It was April 4, 1968. As a sixteen-year-old junior in high school my thoughts were turning to the end of the school year and a summer job at the local florist shop at the other end of the street. In another state a Noble Peace Prize winner was thinking of music and words when standing on the balcony of a motel in Memphis, Tennessee. It was early evening. An hour later, this man, Dr. Martin Luther King, Jr., was gone, killed by an assassin's bullet. My memory of the news in our home is one of stunned silence.
Today, fifty years later, I watched the ABC News broadcast of the tragic events of that evening. This video broadcast is followed by the ABC News coverage of the Memphis March on April 8, 1968 honoring Dr. Martin Luther King, Jr. (You cannot experience these historical broadcasts without being emotionally moved.) Martin Rising: Requiem For A King (Scholastic Press, January 2, 2018) written by Andrea Davis Pinkney with illustrations by Brian Pinkney is as extraordinary as the man being honored within these pages. Time stands still from the moment you begin reading.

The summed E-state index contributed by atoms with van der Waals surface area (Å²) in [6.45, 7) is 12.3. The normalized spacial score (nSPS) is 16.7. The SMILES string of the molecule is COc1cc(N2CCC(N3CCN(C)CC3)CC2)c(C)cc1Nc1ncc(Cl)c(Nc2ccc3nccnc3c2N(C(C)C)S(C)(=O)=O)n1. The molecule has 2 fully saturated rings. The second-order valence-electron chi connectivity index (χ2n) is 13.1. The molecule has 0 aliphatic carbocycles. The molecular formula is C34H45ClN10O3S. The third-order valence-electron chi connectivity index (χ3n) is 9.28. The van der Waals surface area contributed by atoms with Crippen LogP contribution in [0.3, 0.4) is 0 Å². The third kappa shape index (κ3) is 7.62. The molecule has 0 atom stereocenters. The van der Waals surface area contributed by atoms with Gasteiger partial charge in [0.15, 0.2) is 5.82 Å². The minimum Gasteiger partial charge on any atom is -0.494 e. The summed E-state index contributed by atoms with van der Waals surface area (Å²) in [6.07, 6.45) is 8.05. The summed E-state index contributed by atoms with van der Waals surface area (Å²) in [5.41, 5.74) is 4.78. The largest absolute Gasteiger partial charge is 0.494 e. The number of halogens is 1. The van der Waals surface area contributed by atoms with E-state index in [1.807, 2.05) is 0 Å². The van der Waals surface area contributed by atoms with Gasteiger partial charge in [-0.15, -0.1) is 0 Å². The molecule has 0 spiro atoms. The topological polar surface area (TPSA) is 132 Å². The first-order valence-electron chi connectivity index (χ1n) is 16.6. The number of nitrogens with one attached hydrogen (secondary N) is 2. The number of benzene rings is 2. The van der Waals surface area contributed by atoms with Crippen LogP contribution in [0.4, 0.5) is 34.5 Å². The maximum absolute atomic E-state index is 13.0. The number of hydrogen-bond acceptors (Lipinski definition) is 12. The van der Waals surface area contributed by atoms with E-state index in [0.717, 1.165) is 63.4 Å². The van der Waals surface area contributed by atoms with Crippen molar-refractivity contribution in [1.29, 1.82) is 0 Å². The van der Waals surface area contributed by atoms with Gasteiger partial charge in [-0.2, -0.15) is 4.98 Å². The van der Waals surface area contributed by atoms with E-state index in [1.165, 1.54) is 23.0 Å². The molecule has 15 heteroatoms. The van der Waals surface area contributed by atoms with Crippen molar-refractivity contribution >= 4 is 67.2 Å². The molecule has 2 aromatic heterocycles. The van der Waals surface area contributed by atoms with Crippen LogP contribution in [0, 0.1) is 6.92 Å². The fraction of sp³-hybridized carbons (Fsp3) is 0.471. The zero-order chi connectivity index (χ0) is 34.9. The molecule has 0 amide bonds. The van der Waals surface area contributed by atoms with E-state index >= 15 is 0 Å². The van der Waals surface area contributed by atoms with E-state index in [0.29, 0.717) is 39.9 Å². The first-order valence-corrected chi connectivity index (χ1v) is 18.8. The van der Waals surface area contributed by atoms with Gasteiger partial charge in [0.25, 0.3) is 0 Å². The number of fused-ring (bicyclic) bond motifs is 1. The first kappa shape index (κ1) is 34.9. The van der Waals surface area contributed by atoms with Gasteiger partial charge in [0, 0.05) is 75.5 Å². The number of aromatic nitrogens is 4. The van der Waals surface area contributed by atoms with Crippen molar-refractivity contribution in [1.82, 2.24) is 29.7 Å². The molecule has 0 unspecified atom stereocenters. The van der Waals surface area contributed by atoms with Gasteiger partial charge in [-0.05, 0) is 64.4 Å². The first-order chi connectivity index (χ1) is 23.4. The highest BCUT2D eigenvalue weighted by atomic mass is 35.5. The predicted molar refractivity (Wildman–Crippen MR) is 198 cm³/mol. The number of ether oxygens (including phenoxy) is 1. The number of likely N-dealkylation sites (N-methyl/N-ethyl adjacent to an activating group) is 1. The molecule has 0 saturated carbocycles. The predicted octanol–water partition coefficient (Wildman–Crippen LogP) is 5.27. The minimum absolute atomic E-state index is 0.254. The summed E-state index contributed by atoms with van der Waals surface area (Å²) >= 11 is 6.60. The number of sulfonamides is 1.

HENNY PENNY PRELUDE
Here she is!
Her birdie eyes,
filled with foresight,
see far down the road.
This prelude is the first of forty docu-poems, each dated, centered on the three months prior to the death of Dr. Martin Luther King, Jr. In the second poem dated with his birth, January 15, 1929, we read of a child growing into a man with purpose and a dream. It follows in a third poem with words celebrating what would be his last birthday; the baking of the cake, the thirty-nine candles on that cake, a wish made, and a family singing and dancing to the music sounding forth from the piano with Coretta's playing. Months pass taking readers to the strike of the sanitation workers in Memphis, Tennessee on February 11, 1968. A group led by Reverend James Lawson meets two weeks later in support of the workers.